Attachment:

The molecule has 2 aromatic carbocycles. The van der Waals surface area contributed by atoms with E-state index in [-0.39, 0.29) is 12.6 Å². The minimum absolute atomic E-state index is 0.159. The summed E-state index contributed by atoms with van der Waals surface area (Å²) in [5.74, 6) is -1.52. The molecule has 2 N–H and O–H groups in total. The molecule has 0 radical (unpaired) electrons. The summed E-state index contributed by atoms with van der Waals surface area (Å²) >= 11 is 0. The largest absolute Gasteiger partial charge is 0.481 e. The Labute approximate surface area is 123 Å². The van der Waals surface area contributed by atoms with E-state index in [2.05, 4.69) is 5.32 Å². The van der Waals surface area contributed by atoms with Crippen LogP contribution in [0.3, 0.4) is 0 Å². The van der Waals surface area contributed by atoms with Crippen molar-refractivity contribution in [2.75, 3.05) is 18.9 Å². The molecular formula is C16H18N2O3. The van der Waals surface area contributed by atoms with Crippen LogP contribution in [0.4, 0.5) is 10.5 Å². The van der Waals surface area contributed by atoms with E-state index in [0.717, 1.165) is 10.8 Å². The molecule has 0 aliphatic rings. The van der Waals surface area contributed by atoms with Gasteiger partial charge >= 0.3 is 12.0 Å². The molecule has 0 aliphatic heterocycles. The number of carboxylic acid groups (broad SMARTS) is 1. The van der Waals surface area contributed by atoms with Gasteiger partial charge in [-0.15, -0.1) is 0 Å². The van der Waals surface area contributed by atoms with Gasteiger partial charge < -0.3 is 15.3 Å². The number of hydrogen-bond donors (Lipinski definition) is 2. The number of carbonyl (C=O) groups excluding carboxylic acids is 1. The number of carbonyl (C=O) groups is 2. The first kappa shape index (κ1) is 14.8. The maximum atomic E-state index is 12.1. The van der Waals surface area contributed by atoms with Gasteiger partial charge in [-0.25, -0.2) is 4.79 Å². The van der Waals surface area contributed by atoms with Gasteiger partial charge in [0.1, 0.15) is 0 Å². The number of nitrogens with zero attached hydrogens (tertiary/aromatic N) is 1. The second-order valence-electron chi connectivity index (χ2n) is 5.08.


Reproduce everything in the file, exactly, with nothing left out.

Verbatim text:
The molecule has 2 aromatic carbocycles. The van der Waals surface area contributed by atoms with E-state index in [-0.39, 0.29) is 12.6 Å². The minimum absolute atomic E-state index is 0.159. The summed E-state index contributed by atoms with van der Waals surface area (Å²) in [5.74, 6) is -1.52. The molecule has 2 N–H and O–H groups in total. The molecule has 0 radical (unpaired) electrons. The summed E-state index contributed by atoms with van der Waals surface area (Å²) >= 11 is 0. The largest absolute Gasteiger partial charge is 0.481 e. The Labute approximate surface area is 123 Å². The van der Waals surface area contributed by atoms with E-state index in [2.05, 4.69) is 5.32 Å². The van der Waals surface area contributed by atoms with Crippen LogP contribution in [0.3, 0.4) is 0 Å². The van der Waals surface area contributed by atoms with Crippen molar-refractivity contribution in [2.75, 3.05) is 18.9 Å². The molecular formula is C16H18N2O3. The van der Waals surface area contributed by atoms with Crippen LogP contribution in [0.4, 0.5) is 10.5 Å². The van der Waals surface area contributed by atoms with E-state index in [0.717, 1.165) is 10.8 Å². The molecule has 0 aliphatic rings. The van der Waals surface area contributed by atoms with Gasteiger partial charge >= 0.3 is 12.0 Å². The molecule has 0 aliphatic heterocycles. The number of carboxylic acid groups (broad SMARTS) is 1. The van der Waals surface area contributed by atoms with Gasteiger partial charge in [-0.15, -0.1) is 0 Å². The van der Waals surface area contributed by atoms with Gasteiger partial charge < -0.3 is 15.3 Å². The number of hydrogen-bond donors (Lipinski definition) is 2. The number of carbonyl (C=O) groups excluding carboxylic acids is 1. The number of carbonyl (C=O) groups is 2. The first kappa shape index (κ1) is 14.8. The maximum atomic E-state index is 12.1. The van der Waals surface area contributed by atoms with Gasteiger partial charge in [-0.25, -0.2) is 4.79 Å². The van der Waals surface area contributed by atoms with Gasteiger partial charge in [0.1, 0.15) is 0 Å². The number of nitrogens with zero attached hydrogens (tertiary/aromatic N) is 1. The second-order valence-electron chi connectivity index (χ2n) is 5.08.